Are you showing symptoms of histamine intolerance? You’ve probably heard a lot about antihistamines. These medications are often prescribed to tame allergy symptoms but do they actually tame them? Histamines are chemicals made by your immune system to get rid of something that is bothering you such as allergies or allergens. They act like bouncers in a club. Histamines trigger the process that pushes those allergens out of your body or even your skin. They can make you itch, sneeze, or even tear up but they get the job done. They are an essential part of the body’s defense system. Your body’s intention to keep you safe is great but, the overreaction leads to those allergy exemptions.
What Is Histamine Intolerance?
Histamine intolerance (HIT) can easily be described as the build-up of histamine in the body. In a healthy person, histamine is broken down by two enzymes known as DAO and HNMT. Histamine intolerance symptoms could occur when one of these enzymes isn’t working correctly. Are you struggling with Histamine intolerance? It may make sense to consult an expert to find the root cause of your symptoms.
High Histamine Symptoms & Causes
Your body naturally produces histamine along with the enzyme diamine oxidase (DAO). This enzyme is responsible for breaking down histamine that comes from the food you eat. DAO is made in the intestines. When the intestines are not healthy, there may not be enough DAO to break down histamine normally. Decreased DAO levels show why histamine intolerance symptoms are more common in persons with gastrointestinal disorders such as IBS, celiac, SIBO, inflammatory bowel disease, etc. Some other factors that affect your DAO level are:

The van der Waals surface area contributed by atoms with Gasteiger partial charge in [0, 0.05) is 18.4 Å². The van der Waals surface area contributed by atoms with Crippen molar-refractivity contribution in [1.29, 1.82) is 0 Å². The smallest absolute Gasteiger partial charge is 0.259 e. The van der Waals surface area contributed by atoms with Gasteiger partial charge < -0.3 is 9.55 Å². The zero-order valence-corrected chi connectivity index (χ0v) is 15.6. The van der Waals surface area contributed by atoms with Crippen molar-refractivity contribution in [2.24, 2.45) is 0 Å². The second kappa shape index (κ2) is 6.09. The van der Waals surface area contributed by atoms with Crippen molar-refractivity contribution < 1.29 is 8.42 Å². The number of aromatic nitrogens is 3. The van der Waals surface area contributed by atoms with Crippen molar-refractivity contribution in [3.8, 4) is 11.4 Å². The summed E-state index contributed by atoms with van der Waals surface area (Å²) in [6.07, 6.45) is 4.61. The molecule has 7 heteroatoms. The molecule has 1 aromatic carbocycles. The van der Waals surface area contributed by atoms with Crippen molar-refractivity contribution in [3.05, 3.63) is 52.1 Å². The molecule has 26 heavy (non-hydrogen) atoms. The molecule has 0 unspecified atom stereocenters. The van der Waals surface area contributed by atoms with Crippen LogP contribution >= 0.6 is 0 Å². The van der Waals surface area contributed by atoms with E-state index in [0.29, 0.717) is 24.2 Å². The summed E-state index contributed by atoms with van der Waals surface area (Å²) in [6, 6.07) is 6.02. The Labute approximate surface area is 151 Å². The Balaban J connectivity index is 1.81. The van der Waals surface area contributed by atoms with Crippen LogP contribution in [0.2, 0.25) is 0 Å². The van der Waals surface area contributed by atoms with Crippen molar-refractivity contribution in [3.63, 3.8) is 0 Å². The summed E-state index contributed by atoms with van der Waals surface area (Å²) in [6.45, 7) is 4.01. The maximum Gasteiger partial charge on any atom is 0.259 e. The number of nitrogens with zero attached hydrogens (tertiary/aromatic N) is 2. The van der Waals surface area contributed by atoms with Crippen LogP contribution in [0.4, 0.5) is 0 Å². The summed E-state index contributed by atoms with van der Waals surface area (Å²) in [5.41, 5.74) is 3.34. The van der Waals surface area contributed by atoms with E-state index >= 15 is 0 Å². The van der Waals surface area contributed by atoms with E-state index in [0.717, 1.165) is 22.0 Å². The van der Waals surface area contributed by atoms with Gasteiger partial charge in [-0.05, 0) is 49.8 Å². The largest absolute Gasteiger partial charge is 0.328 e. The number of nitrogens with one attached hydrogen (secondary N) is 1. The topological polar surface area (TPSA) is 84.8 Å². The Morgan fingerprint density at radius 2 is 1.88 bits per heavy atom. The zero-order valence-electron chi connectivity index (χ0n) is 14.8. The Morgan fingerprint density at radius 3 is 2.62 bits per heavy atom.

- Medications that block DAO functions or prevent its production
- Histamine-rich foods that prevent the DAO from functioning properly
- Foods that trigger histamine release or block DAO enzymes
Bacteria overgrowth is another major factor that affects histamine intolerance. Bacteria growth occurs when food isn’t digested properly. This leads to the overproduction of histamine. The standard DAO enzyme production cannot break down an increased level of histamine.
High Histamine Foods (And Drinks)
When you have a food allergy, histamines are often in that response process. When you accidentally drink or eat something you shouldn’t, they’ll work in your gut to trigger your allergic reaction. Some foods are also naturally high in histamines. These include most aged and fermented foods and alcohol (especially red wine). A lot of people may be sensitive to that. If that’s the case, you should consider adjusting your diet to a low histamine diet.
Symptoms of Histamine Intolerance
While histamine intolerance might be new to so many people, there is lots of research on this topic. I have also noticed the correlation between histamine and so many other health conditions. There are so many factors that could lead to symptoms of histamine intolerance.
Histamine is closely related to the most common allergic responses and symptoms. Most of these are similar to those from histamine intolerance. These symptoms could vary amongst different people, but here are some of the common reactions: